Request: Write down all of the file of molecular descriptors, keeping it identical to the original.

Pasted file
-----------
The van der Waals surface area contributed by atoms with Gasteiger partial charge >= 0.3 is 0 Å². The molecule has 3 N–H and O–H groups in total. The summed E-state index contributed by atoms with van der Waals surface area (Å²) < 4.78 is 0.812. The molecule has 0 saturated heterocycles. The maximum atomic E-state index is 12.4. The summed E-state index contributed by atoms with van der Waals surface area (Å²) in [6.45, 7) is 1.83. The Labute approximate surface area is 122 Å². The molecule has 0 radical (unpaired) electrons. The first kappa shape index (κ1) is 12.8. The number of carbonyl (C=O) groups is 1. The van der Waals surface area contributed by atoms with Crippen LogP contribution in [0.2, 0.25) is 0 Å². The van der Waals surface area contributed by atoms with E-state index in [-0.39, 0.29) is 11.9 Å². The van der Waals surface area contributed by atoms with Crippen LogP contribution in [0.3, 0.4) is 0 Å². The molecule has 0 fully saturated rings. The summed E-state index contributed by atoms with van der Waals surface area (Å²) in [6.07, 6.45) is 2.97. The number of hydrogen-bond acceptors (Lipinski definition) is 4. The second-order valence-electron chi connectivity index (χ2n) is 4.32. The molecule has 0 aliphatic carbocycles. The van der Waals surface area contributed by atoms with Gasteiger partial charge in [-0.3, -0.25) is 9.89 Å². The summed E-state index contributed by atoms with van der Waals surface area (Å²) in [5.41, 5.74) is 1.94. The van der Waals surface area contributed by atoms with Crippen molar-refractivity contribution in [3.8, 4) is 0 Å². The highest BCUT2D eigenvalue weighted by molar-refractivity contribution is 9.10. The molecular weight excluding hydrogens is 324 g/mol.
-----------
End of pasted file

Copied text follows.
The van der Waals surface area contributed by atoms with Gasteiger partial charge >= 0.3 is 0 Å². The molecule has 3 N–H and O–H groups in total. The summed E-state index contributed by atoms with van der Waals surface area (Å²) < 4.78 is 0.812. The molecule has 0 saturated heterocycles. The maximum atomic E-state index is 12.4. The summed E-state index contributed by atoms with van der Waals surface area (Å²) in [6.45, 7) is 1.83. The Labute approximate surface area is 122 Å². The molecule has 0 radical (unpaired) electrons. The first kappa shape index (κ1) is 12.8. The number of carbonyl (C=O) groups is 1. The van der Waals surface area contributed by atoms with Crippen LogP contribution in [0.2, 0.25) is 0 Å². The van der Waals surface area contributed by atoms with E-state index in [-0.39, 0.29) is 11.9 Å². The van der Waals surface area contributed by atoms with Crippen LogP contribution in [0.3, 0.4) is 0 Å². The molecule has 0 fully saturated rings. The summed E-state index contributed by atoms with van der Waals surface area (Å²) in [6.07, 6.45) is 2.97. The number of hydrogen-bond acceptors (Lipinski definition) is 4. The second-order valence-electron chi connectivity index (χ2n) is 4.32. The molecule has 0 aliphatic carbocycles. The van der Waals surface area contributed by atoms with Gasteiger partial charge in [-0.3, -0.25) is 9.89 Å². The summed E-state index contributed by atoms with van der Waals surface area (Å²) in [5.41, 5.74) is 1.94. The van der Waals surface area contributed by atoms with Crippen molar-refractivity contribution in [3.8, 4) is 0 Å². The highest BCUT2D eigenvalue weighted by molar-refractivity contribution is 9.10. The molecular weight excluding hydrogens is 324 g/mol.